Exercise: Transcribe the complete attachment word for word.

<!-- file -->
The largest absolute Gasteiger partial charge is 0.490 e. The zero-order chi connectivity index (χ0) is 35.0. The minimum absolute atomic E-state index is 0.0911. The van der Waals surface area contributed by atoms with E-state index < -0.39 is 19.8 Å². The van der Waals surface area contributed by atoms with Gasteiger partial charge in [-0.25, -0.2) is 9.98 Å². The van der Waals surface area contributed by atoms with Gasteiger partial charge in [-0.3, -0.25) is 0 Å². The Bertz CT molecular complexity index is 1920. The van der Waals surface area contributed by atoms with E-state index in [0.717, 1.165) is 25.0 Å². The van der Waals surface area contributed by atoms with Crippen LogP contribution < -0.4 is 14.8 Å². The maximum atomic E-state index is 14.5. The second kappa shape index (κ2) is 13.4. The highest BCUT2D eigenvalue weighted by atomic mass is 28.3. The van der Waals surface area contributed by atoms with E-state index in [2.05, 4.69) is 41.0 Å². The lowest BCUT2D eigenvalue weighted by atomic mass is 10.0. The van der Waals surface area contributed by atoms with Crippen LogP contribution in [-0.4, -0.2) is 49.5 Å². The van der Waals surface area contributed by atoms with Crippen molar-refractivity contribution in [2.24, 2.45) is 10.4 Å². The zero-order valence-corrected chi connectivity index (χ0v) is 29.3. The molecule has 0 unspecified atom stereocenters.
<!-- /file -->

The largest absolute Gasteiger partial charge is 0.490 e. The zero-order chi connectivity index (χ0) is 35.0. The minimum absolute atomic E-state index is 0.0911. The van der Waals surface area contributed by atoms with E-state index < -0.39 is 19.8 Å². The van der Waals surface area contributed by atoms with Gasteiger partial charge in [-0.25, -0.2) is 9.98 Å². The van der Waals surface area contributed by atoms with Gasteiger partial charge in [-0.3, -0.25) is 0 Å². The Bertz CT molecular complexity index is 1920. The van der Waals surface area contributed by atoms with E-state index in [0.717, 1.165) is 25.0 Å². The van der Waals surface area contributed by atoms with Crippen LogP contribution < -0.4 is 14.8 Å². The maximum atomic E-state index is 14.5. The second kappa shape index (κ2) is 13.4. The highest BCUT2D eigenvalue weighted by atomic mass is 28.3. The van der Waals surface area contributed by atoms with E-state index in [2.05, 4.69) is 41.0 Å². The lowest BCUT2D eigenvalue weighted by atomic mass is 10.0. The van der Waals surface area contributed by atoms with Crippen LogP contribution in [-0.4, -0.2) is 49.5 Å². The van der Waals surface area contributed by atoms with Crippen molar-refractivity contribution in [2.24, 2.45) is 10.4 Å². The zero-order valence-corrected chi connectivity index (χ0v) is 29.3. The molecule has 0 unspecified atom stereocenters.